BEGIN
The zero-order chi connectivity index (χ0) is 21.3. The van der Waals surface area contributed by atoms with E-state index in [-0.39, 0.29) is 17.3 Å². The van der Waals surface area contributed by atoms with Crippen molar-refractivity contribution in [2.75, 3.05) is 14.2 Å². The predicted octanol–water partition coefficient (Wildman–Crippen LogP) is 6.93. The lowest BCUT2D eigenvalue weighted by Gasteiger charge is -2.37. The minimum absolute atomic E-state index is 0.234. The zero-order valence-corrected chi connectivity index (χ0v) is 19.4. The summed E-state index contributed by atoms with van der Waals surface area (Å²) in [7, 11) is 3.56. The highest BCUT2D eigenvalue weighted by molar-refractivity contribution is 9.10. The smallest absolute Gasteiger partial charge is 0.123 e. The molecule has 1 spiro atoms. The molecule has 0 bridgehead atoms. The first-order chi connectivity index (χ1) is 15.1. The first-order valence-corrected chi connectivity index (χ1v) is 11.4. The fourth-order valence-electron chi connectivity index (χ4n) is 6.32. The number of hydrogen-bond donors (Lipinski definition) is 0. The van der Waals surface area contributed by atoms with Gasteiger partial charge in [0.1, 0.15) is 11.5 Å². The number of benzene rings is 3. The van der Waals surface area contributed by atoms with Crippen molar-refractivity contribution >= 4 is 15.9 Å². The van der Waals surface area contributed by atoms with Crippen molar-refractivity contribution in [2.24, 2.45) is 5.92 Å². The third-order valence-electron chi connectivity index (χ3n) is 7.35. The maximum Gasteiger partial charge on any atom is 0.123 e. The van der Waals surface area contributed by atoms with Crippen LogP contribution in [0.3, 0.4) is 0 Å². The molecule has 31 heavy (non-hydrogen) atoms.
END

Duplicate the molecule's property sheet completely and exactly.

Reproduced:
The zero-order chi connectivity index (χ0) is 21.3. The van der Waals surface area contributed by atoms with E-state index in [-0.39, 0.29) is 17.3 Å². The van der Waals surface area contributed by atoms with Crippen molar-refractivity contribution in [2.75, 3.05) is 14.2 Å². The predicted octanol–water partition coefficient (Wildman–Crippen LogP) is 6.93. The lowest BCUT2D eigenvalue weighted by Gasteiger charge is -2.37. The minimum absolute atomic E-state index is 0.234. The zero-order valence-corrected chi connectivity index (χ0v) is 19.4. The summed E-state index contributed by atoms with van der Waals surface area (Å²) in [7, 11) is 3.56. The highest BCUT2D eigenvalue weighted by molar-refractivity contribution is 9.10. The smallest absolute Gasteiger partial charge is 0.123 e. The molecule has 1 spiro atoms. The molecule has 0 bridgehead atoms. The first-order chi connectivity index (χ1) is 15.1. The first-order valence-corrected chi connectivity index (χ1v) is 11.4. The fourth-order valence-electron chi connectivity index (χ4n) is 6.32. The number of hydrogen-bond donors (Lipinski definition) is 0. The van der Waals surface area contributed by atoms with Gasteiger partial charge in [0.1, 0.15) is 11.5 Å². The number of benzene rings is 3. The van der Waals surface area contributed by atoms with Crippen molar-refractivity contribution >= 4 is 15.9 Å². The van der Waals surface area contributed by atoms with Crippen molar-refractivity contribution in [2.24, 2.45) is 5.92 Å². The third-order valence-electron chi connectivity index (χ3n) is 7.35. The maximum Gasteiger partial charge on any atom is 0.123 e. The van der Waals surface area contributed by atoms with Crippen LogP contribution in [0.3, 0.4) is 0 Å². The molecule has 31 heavy (non-hydrogen) atoms.